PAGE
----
• Your sign in the yard should also be involved in your open house party. Starting Wednesday or Thursday, add a sign rider announcing your open house day and time. Or get a separate open house sign with the date/time. Plant it next to your main yard sign. If you are not showing the house right now, your main sign should say “coming soon” somewhere above or over your sign.
  • Update your outgoing voice message for the number that’s on your sign to include the date/time of your open house. People may not leave a message, but you can still plant the seed that you are having an open house. Don’t miss the opportunity.
  • Next, go to the main corners of any streets that lead to your house. A few hours or the night before your open house, put out your “directional” open house signs pointing the way down the street to your house. If you need to bribe the person on the corner, have some $5 food gift cards or a plate of cookies, but under no circumstances should you plant your directional sign in someone’s yard without getting their permission. The technical term for that is a “dick move,” so let’s not go there.
  • On the day of your open house, do another round of social media posts and add some balloons to your sign. It’s cheap, and it works.
  • Make up a flyer. This can be the same flyer you have in your sign flyer box, but have them inside the house for people to take with them when they leave. But, on the back of your open house flyer, print instructions telling buyers on how to make an offer.

Always plan for success… plus people just love it when you give them clear instructions.

  • Your instructions should say something like: “Now that you’re totally in love with this house, here’s how you make it yours.” Then, let them know how to make an offer. There are plenty of ways to do this. Oh…you want a bulleted list. Alrighty:
    • If you have an agent or attorney, have that person’s name, company, phone, and email address clearly spelled out on the instructions.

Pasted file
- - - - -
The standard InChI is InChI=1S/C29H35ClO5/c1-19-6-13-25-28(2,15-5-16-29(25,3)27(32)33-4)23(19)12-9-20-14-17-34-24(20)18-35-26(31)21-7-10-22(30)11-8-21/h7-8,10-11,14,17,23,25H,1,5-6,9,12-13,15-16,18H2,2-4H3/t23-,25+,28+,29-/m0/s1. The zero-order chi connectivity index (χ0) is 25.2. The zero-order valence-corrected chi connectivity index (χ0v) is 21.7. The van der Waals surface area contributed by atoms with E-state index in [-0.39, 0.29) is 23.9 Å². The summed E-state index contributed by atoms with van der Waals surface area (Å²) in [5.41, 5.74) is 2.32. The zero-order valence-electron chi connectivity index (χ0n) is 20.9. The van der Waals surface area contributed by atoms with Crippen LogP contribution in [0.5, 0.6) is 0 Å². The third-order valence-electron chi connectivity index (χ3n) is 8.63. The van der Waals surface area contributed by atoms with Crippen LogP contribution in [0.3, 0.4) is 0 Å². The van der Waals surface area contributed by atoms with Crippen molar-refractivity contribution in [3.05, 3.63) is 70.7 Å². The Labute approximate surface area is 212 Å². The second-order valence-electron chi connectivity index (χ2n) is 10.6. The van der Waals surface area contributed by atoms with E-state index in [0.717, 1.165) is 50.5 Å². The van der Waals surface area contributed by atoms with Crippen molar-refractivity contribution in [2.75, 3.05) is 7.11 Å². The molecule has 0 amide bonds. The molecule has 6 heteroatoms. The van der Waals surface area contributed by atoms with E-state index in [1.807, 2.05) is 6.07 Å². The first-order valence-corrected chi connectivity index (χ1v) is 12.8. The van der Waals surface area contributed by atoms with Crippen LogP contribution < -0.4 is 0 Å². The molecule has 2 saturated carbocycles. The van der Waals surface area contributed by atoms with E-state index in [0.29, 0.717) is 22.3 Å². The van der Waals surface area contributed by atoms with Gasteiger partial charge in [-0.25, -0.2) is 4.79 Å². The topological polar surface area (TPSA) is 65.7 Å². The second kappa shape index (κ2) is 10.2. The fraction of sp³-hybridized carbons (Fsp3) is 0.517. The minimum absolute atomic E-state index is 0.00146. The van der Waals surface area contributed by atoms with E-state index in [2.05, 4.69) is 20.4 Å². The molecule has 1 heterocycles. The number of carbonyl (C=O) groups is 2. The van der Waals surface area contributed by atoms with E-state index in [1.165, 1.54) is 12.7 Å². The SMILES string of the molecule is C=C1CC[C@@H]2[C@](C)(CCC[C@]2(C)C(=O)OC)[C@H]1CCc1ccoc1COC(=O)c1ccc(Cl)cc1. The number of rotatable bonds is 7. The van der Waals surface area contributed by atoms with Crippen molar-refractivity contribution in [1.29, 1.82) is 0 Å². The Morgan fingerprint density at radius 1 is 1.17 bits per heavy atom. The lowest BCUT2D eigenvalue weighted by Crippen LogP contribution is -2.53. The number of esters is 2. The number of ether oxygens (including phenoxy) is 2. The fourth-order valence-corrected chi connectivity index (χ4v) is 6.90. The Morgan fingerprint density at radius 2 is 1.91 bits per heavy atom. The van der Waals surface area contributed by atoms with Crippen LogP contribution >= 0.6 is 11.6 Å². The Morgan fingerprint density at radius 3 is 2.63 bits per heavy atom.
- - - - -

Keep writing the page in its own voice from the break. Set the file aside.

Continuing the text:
• If you are using your own forms, have buyers email you to get the offer form.
    • If you are super clever, instead of an outright offer form, just list a series of questions that would be enough to put together the offer.
      • How much would you like to offer?
      • How will you pay for the house? (Conventional, FHA, VA, Cash, etc.)
      • Do you need to sell your house first?
      • Which appliances do you want to stay?
      • What, if any, inspections are you planning to do?
      • What day would you like to close?
      • What day would you like to get the keys/possession?
      • Anything else we should know? (Good catch-all question)
  • New School: If you are tech-savvy, set up a one-page website to gather all of this information and make it really easy for you and the buyers. Google Forms is free and pretty easy to use, or so I’m told.
  • Old-school (my personal favorite): make an appointment for the buyer to come back, put on a pot of coffee, and hash this deal out together. Never underestimate the power of bonding with your future buyer. That bond will serve you well for the rest of the journey, and hey…you might make a friend.
  • Regardless of how you decide to approach this, have a plan and spell that plan out on the back of your flyer. Leave nothing to chance. If you don’t tell people what to do next, they may never come to it on their own. Trust me—this is 20 years of watching indecisive people wander around, making no decisions. Give clear instructions. Thank me later.
  • Put the flyer out at the entrance on a table and make sure everyone takes one. Now, they will have your house flyer on one side to remind them about your fabulous house and clear instructions on the other side to guide them the rest of the way.
  • Last, you will need some type of registration. You can use a basic one LIKE THIS, or you can go modern and use your iPad, but with the aforementioned COVID concerns, that might not be the best option. As much as I love electronic open house registrations, now might not be the time for it. I’ll discuss that down the road when all of this insanity is in the history books.

Until then, I’d say you now have what you need to not only have the Rockin-est open house but also set yourself up for success.

As always, keep the questions coming, and I look forward to hearing you brag about how fast your house sold and how much money you saved in the process.

Hit me up HERE with your thoughts and comments. I read and respond to every email…eventually.  Don’t worry; I’ll let you take all the credit. You’re secret is safe with me.

One last thing…before you actually stick that sign in the yard, make sure you and your property are 100% ready. Our Ultimate Seller Bundle is a free comprehensive collection of tools that cover everything from prep to closing and everything in between. With over 50 pages of forms, checklists, and templates, you won’t miss a thing. Pick up your free set here.

Take care,

glen whitten ohio mls flat fee real estate broker

Ohio Property Group, LLC
Author: “You Can Sell It”